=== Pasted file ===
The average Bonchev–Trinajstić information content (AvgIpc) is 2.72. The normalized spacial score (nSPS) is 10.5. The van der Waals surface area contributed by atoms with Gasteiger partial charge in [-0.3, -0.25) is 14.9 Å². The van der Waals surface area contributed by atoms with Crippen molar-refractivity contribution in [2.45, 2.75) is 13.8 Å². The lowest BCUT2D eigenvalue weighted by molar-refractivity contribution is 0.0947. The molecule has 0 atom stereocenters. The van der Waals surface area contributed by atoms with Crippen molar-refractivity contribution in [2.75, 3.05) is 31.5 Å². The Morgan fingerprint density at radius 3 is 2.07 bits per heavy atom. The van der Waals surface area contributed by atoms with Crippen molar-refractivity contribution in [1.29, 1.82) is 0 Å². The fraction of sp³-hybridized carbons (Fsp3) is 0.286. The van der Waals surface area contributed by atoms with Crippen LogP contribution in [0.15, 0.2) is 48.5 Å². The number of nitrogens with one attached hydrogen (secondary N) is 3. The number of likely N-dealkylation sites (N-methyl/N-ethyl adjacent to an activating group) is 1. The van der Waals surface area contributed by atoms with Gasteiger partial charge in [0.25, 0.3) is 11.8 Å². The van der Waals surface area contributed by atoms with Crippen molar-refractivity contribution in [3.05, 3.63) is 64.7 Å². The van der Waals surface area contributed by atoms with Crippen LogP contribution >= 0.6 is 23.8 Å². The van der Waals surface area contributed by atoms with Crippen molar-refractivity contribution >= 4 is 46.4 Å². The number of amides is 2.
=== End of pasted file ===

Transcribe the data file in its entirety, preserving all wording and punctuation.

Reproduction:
The average Bonchev–Trinajstić information content (AvgIpc) is 2.72. The normalized spacial score (nSPS) is 10.5. The van der Waals surface area contributed by atoms with Gasteiger partial charge in [-0.3, -0.25) is 14.9 Å². The van der Waals surface area contributed by atoms with Crippen molar-refractivity contribution in [2.45, 2.75) is 13.8 Å². The lowest BCUT2D eigenvalue weighted by molar-refractivity contribution is 0.0947. The molecule has 0 atom stereocenters. The van der Waals surface area contributed by atoms with Crippen molar-refractivity contribution in [2.75, 3.05) is 31.5 Å². The Morgan fingerprint density at radius 3 is 2.07 bits per heavy atom. The van der Waals surface area contributed by atoms with Crippen molar-refractivity contribution in [1.29, 1.82) is 0 Å². The fraction of sp³-hybridized carbons (Fsp3) is 0.286. The van der Waals surface area contributed by atoms with Crippen LogP contribution in [0.15, 0.2) is 48.5 Å². The number of nitrogens with one attached hydrogen (secondary N) is 3. The number of likely N-dealkylation sites (N-methyl/N-ethyl adjacent to an activating group) is 1. The van der Waals surface area contributed by atoms with Gasteiger partial charge in [0.25, 0.3) is 11.8 Å². The van der Waals surface area contributed by atoms with Crippen molar-refractivity contribution in [3.05, 3.63) is 64.7 Å². The van der Waals surface area contributed by atoms with Crippen LogP contribution >= 0.6 is 23.8 Å². The van der Waals surface area contributed by atoms with Crippen molar-refractivity contribution >= 4 is 46.4 Å². The number of amides is 2.